Mircea Eliade "From Primitives to Zen": DEBATE BETWEEN OSIRIS AND THE HIGH GOD


('Book of the Dead,' Chapter 175)

After his death Osiris finds himself in a cheerless underworld and laments his lot.

OSIRIS O'Atum! What is this desert place into which I have come? It has no water, it has no air, it is depth unfathomable, it is black as the blackest night. I wander helplessly herein. One cannot live here in peace of heart, not may the longings of love be satisfied herein.

ATUM You may live in peace of heart, I have provided illumination in place of water and air, and satisfaction and quiet in the place of bread and beer. Thus spoke Atum.

OSIRIS But shall I behold your face?

ATUM I will not allow you to suffer.

OSIRIS But every other god has his place in the Boat of Millions of Years.

ATUM Your place now belongs to your son Horus. Thus spoke Atum.

OSIRIS But ,will he be allowed to dispatch the Great Ones?

ATUM I have allowed him to dispatch the Great Ones, for he will inherit your throne on the Isle of fire.

OSIRIS How good would it be if one god could see another!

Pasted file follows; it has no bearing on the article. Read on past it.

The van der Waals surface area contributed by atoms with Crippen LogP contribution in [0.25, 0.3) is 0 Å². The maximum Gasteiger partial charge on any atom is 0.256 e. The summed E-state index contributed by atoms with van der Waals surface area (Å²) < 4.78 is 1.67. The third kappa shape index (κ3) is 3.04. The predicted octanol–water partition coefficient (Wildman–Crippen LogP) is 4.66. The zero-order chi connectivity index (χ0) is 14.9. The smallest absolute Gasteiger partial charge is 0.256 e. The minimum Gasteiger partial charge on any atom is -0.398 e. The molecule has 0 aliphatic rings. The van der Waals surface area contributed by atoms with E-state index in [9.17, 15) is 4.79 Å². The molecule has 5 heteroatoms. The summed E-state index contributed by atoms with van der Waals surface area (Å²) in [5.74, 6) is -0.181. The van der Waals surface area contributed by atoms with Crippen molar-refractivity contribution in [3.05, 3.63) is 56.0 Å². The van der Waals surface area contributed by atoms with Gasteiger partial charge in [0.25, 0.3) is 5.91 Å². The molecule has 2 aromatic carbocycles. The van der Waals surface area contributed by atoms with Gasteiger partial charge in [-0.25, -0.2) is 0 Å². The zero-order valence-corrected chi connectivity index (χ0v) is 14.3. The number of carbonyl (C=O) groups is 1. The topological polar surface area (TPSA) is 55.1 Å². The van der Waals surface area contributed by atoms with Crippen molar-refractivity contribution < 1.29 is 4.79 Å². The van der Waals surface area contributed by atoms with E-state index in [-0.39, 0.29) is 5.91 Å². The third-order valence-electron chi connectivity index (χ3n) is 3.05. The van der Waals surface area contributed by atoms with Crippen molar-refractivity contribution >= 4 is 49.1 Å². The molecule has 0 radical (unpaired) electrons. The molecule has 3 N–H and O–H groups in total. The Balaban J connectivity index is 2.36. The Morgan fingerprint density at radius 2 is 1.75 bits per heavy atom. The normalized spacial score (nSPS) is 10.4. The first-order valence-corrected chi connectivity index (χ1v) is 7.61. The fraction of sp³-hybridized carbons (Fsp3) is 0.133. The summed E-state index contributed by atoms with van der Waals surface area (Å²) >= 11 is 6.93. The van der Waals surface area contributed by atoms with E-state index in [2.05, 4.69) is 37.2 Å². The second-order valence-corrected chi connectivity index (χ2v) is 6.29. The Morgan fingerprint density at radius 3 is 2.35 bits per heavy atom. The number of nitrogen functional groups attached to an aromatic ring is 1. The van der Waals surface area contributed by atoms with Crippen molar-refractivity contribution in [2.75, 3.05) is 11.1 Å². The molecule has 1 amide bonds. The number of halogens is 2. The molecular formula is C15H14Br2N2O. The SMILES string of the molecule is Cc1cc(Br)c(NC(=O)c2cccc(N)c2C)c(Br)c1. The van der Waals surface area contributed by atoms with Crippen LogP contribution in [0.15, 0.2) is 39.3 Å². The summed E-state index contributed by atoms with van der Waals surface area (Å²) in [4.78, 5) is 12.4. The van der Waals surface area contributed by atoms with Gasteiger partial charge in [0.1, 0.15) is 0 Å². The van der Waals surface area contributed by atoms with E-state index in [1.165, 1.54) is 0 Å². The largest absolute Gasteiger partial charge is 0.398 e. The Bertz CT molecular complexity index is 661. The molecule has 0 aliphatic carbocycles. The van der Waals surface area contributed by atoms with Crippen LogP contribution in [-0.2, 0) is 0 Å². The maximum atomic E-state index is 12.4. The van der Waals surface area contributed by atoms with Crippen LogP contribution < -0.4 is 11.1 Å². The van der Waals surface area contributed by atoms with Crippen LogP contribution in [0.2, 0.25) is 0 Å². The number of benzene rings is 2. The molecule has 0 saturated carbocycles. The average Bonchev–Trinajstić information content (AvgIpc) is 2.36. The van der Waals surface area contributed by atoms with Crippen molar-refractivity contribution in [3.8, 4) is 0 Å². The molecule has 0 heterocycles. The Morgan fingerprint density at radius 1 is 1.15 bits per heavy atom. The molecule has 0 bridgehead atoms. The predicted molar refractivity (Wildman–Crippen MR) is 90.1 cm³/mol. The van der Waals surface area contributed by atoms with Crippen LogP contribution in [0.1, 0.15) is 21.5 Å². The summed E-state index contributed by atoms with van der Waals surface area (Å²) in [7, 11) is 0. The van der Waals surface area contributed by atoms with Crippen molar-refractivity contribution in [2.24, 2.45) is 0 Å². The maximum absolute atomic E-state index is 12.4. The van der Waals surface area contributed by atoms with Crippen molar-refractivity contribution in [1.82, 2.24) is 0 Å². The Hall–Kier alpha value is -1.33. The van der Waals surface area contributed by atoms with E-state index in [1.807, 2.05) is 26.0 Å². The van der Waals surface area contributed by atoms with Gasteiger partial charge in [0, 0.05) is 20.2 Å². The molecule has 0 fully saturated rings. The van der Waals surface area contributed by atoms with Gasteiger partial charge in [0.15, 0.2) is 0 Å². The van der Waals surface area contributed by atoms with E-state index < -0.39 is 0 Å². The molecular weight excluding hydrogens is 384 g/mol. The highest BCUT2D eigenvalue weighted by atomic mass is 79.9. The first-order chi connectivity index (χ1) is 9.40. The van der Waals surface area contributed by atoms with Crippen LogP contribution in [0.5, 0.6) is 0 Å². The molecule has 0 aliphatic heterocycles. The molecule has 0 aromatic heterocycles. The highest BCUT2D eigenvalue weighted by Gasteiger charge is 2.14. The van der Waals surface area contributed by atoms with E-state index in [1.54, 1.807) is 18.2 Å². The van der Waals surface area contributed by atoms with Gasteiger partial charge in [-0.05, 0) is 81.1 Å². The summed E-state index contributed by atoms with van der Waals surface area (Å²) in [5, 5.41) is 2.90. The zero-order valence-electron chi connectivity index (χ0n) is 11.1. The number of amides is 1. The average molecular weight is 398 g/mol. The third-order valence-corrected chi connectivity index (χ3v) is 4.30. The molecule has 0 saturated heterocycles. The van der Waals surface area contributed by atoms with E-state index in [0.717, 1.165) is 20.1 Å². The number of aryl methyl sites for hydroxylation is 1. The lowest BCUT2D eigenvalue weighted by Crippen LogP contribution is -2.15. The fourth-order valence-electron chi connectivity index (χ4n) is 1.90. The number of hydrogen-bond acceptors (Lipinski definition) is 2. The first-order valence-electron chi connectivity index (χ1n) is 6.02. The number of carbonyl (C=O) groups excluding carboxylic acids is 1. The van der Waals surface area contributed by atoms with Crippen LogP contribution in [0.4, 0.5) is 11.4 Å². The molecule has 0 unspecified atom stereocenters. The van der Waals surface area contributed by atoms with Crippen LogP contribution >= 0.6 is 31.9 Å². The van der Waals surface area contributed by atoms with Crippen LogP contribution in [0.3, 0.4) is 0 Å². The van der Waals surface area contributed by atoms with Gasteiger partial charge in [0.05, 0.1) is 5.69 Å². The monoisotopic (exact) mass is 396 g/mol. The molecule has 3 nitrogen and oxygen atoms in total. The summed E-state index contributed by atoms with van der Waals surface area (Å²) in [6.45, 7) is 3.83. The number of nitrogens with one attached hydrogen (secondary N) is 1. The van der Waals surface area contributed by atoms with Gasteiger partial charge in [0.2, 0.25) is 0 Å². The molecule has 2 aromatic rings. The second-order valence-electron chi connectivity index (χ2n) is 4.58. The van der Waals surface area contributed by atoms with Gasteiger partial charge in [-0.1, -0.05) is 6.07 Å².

ATUM My face will look upon your face.

OSIRIS But how long shall I live? says Osiris.

ATUM You will live more than millions of years, an era of millions, but in the end I will destroy everything that I have created, the earth will become again part of the Primeval Ocean, like the Abyss of waters in their original state. Then I will be what will remain, just I and Osiris, when I will have changed myself back into the Old Serpent who knew -no man and saw no god.

How fair is that which I have done for Osiris, a fate different from that of all the other gods! I have given him the region of the dead while I have put his son Horus as heir upon his throne in the Isle of Fire, I have thus made his place for him in the Boat of Millions of Years, in that Horus remains on his throne to carry on his work.

OSIRIS But will not also the soul of Seth be sent to the West-a fate different from that of all other gods?

ATUM I shall hold his soul captive in the Boat of the Sun-such is my will- So that he will no longer terrorize the divine company,


Translation and introductory note by R. T. Rundle Clark, in his Myth and Symbol in Ancient Egypt (London, 1959), pp 130-40

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